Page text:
All the financial media, including this column, is starting to sound like a broken record. The markets are just not moving as investors wait for the June 30th deadline for the Iraq handover of "power" and the interest rate decision by the Federal Reserve. The challenge for traders is the lack of volume and volatility. The stock market is stuck going sideways and we could easily remain here for the next seven sessions.
Monday's market actually started bullish as stocks pushed higher on several merger and acquisition announcements and up beat comments from Dow-component Intel. Unfortunately, the positive glow began to fade on news that three British boats and their eight soldiers were all captured after straying into Iranian waters on a narrow river between Iran and Iraq. The majority of the session was spent trading sideways. Not counting the first and last hour of the day the Dow Industrials were stuck in a 30- point range. The NASDAQ traded in a 9-point range and the S&P 500 traded in a 3-point range. Then suddenly in the last 90 minutes of the day all three indices broke down through their intraday ranges and began to sink into the closing bell.
Overseas indices didn't fair much better and most closed near the unchanged mark. The Japanese NIKKEI was the exception with a 218-point gain but this failed to erase all of Friday's 225-point loss. The Hang Seng index closed down almost 10 points to 11,845 after its recent breakdown below the 12,000 mark. The German DAX lost just over 10 points to 3989. England's FTSE dipped 3.6 points to 4502 and the French CAC lost less than a point to 3740. Like their U.S. counterparts the world indices all appear to be waiting for the June 30th deadline and the onset of the Q2 earnings season.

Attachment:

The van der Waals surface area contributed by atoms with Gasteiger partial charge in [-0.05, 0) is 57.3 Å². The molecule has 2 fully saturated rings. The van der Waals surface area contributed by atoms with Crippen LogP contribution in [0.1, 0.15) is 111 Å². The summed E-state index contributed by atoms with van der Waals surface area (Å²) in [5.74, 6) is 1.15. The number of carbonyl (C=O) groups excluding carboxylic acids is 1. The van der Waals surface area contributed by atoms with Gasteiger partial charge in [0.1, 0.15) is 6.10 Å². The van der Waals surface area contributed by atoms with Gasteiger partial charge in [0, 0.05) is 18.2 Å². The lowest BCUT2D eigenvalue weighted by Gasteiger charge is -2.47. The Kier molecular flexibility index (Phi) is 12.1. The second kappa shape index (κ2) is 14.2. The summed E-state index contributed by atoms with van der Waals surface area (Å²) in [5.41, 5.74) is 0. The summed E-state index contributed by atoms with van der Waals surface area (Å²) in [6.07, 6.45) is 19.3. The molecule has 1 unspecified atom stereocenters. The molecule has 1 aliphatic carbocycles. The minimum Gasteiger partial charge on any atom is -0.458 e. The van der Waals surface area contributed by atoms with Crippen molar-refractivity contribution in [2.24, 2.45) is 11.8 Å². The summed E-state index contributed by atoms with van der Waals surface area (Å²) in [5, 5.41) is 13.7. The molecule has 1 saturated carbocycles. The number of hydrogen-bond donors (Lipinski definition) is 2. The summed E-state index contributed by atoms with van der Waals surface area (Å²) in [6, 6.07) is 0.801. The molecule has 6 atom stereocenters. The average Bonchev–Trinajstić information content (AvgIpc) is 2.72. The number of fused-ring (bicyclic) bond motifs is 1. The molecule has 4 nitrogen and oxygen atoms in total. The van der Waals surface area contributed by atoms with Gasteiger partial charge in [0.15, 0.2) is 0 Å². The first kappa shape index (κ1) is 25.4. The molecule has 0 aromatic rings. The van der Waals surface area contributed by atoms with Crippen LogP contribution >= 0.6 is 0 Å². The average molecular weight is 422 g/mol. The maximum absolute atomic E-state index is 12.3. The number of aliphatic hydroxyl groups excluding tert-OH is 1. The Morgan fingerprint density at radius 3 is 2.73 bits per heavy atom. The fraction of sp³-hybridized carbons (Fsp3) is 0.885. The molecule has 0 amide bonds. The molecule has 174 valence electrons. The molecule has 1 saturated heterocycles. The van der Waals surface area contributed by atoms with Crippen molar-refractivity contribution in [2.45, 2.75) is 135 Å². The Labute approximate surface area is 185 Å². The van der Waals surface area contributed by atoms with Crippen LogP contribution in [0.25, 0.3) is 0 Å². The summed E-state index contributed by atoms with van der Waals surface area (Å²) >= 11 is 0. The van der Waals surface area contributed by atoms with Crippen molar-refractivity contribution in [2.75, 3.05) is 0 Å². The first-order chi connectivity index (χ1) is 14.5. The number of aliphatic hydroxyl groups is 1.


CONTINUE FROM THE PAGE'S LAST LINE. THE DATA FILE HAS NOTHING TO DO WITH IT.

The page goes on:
Here at home the Dow Jones Industrials lost 45 points to close at 10,371. The venerable index could be headed to the bottom of its two-week trading range at 10,300. The NASDAQ looks weaker with its 12-point loss to close at 1974. The NASDAQ composite is only a couple of points above its simple 200-dma and appears to be headed toward its June lows near support at 1960. Technical traders will notice the fresh MACD sell signal.
Market internals were mixed most of the day but turned bearish by the close. Declining stocks outnumbered advancers nearly 15 to 13 on the NYSE and about 17 to 13 on the NASDAQ. Down volume was almost 50% stronger than up volume on the NYSE while down volume was almost double up volume on the NASDAQ. Overall volume was extremely low and ranked as one of the lowest volume days of the year with less than 2.75 billion shares trading on both exchanges. The downturn in the last two hours of trading made for a market wide decline with only four sectors: airlines, retail, natural gas and utilities; closing in the green.
Chart of the Dow Industrials:
Chart of the NASDAQ Composite:
It shouldn't come as a surprise that the markets are churning sideways ahead of the June 30th handover in Iraq. The White House has warned us for months that violence and terrorist activities would rise sharply ahead of the deadline. Last week we heard about the terrorists in Saudi Arabia kidnapping and beheading American Paul Johnson. According to reports this weekend Saudi security forces killed terrorist leader Abdul Aziz al-Muqrin and three more terrorists responsible for Paul's death. Unfortunately, there is a new kidnapping case. Insurgents in Iraq have captured a S. Korean man and have threatened to kill him if S. Korean doesn't change its mind about sending 3,000 soldiers to help with Baghdad/Iraq security.
The big story in Iraq today was the capture of three British boats and their crew by Iran. This news put a wet blanket over the markets and probably raised a number of eyebrows after last week's headlines that Iran was massing troops on the Iraq-Iran border. Iran continues to butt heads with the U.N. over its on going nuclear energy/weapons development program so any negative headline involving Iran is sure to grab the markets attention. It might be surprising that the rising "geo-political tensions" did not send oil prices higher. Fortunately, news that one of Iraq's recently damaged oil pipelines was working again and pumping 42,000 barrels an hour helped alleviate some of crude's recent rise. Crude futures slipped $1.23 to $37.77 a barrel and appear to be building what looks like a bear flag pattern. Now if Norway, the globe's third largest oil exporter, could solve its oil-worker strike, currently on its fourth day, we might see oil prices truly begin to ease lower.